• The New Home Guarantee is being extended for a second year with an additional 10,000 guarantees. This will assist first home buyers wanted to build a new home or purchase a newly built home with a deposit of five per cent.
  • The First Home Super Saver Scheme (as noted above) will be continued, with the maximum amount of voluntary contributions increasing from $30,000 to $50,000.


Temporary loss carry-back rules extended.

The loss carry-back rules were introduced in last year’s federal budget and were due to end in 2021/22.

The 12-month extension will allow eligible businesses with aggregated turnover of less than $5 billion to carry back tax losses from the 2022/23 income year to offset previously taxed profits as far back as the 2018/19 income year when they lodge their 2022/23 tax return.  

The tax refund is limited by requiring that the amount carried back is not more than the earlier taxed profits and that the carry‑back does not generate a franking account deficit. Companies that do not elect to carry back losses under this measure can still carry losses forward as normal.

Temporary instant asset write-off of assets extended.

The instant asset write-off was introduced in last year’s federal budget and were due to end in 2021/22.

The 12-month extension will allow eligible businesses with aggregated turnover of less than $5 billion to deduct the full cost of all new depreciable assets and the cost of improvements to existing eligible assets acquired from 7 October 2020 and first used or installed ready for use by 30 June 2023.

Self‑assessing the effective life of intangible depreciating assets.

Taxpayers will be allowed to self‑assess the tax effective lives of eligible intangible depreciating assets, such as patents, registered designs, copyrights and in‑house software. This measure will apply to assets acquired from 1 July 2023, after the temporary instant asset write-off of assets regime has concluded.

The tax effective lives of intangible assets are currently fixed, whereas the effective lives of tangible assets can already be self-assessed.  Allowing taxpayers to self‑assess the tax effective life of assets allow for a better alignment of tax outcomes with the underlying economic benefits provided by the asset.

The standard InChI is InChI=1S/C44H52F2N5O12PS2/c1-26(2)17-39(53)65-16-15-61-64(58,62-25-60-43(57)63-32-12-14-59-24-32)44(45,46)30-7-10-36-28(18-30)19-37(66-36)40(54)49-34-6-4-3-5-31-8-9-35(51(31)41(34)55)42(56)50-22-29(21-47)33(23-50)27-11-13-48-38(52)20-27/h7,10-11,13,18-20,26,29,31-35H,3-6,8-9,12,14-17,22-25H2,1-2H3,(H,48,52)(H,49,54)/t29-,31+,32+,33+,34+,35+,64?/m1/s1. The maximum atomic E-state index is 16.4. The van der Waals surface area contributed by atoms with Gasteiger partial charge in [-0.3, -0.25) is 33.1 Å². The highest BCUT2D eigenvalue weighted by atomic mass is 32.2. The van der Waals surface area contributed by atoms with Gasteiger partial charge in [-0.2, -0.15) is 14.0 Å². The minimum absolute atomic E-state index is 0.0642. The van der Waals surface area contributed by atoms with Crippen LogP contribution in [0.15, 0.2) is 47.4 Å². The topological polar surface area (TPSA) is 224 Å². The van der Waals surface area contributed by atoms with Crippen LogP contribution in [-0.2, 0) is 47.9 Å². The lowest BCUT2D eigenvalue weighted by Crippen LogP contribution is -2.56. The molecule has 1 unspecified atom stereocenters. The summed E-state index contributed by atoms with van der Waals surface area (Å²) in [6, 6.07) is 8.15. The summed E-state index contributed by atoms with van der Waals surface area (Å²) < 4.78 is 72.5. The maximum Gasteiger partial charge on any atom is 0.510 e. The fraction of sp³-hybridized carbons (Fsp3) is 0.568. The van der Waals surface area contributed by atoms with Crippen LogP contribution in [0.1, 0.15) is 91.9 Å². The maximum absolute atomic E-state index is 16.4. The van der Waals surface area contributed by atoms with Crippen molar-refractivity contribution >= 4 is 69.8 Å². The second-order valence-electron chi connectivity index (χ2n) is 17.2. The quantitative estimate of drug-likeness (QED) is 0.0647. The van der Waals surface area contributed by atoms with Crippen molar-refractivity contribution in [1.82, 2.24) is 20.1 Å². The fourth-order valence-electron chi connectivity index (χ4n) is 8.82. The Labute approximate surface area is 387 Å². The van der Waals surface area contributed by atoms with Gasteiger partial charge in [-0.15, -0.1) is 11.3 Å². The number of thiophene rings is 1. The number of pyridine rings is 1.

Taxpayers will continue to have the option of applying the existing statutory effective life to depreciate these assets.

Introduction of a patent box tax concession

To encourage innovation in Australia, corporate income derived from patents will be taxed at a concessional effective corporate tax rate of 17%, compared to the headline corporate tax rate of 30% for large businesses and 25 per cent for small to medium businesses.

The patent box will apply to income derived from Australian medical and biotechnology patents that has been developed domestically. The Government will also consult on whether a patent box would be an effective way of supporting the clean energy sector.

The concession will apply for income years starting on or after 1 July 2022, allowing time for both industry consultation and to design the scheme.

The requirement for domestic development is designed to encourage additional investment and hiring in research and development activity and encourage companies to develop and apply their innovations in Australia.

Digital games tax offset

To encourage Australian participation in the $250 billion global games development industry, a Digital Games Tax Offset for expenditure on qualifying Australian games expenditure of at least $500,000 will be introduced. The Government will consult with industry on the criteria and definition of qualifying expenditure, but games with gambling elements or that cannot obtain a classification rating will not be eligible. The refundable offset of 30% will be available from 1 July 2022 to Australian resident companies and foreign resident companies with a permanent establishment in Australia, and the maximum claim per year is $20 million.

Employee Share Schemes

The Government is supporting Australian companies by removing the cessation of employment taxing point for tax-deferred employee share schemes. By removing the cessation of employment taxing point, the measure will result in tax being deferred until the earliest of the remining taxing points:

  • For shares – when there is no risk of forfeiture and no restrictions on disposal; or
  • For options – when the employee exercises the option and there is no risk of forfeiting the resulting share and no restrictions on disposal; or
  • Maximum period of deferral of 15 years.

The amendment is intended to attract and retain talent within Australia.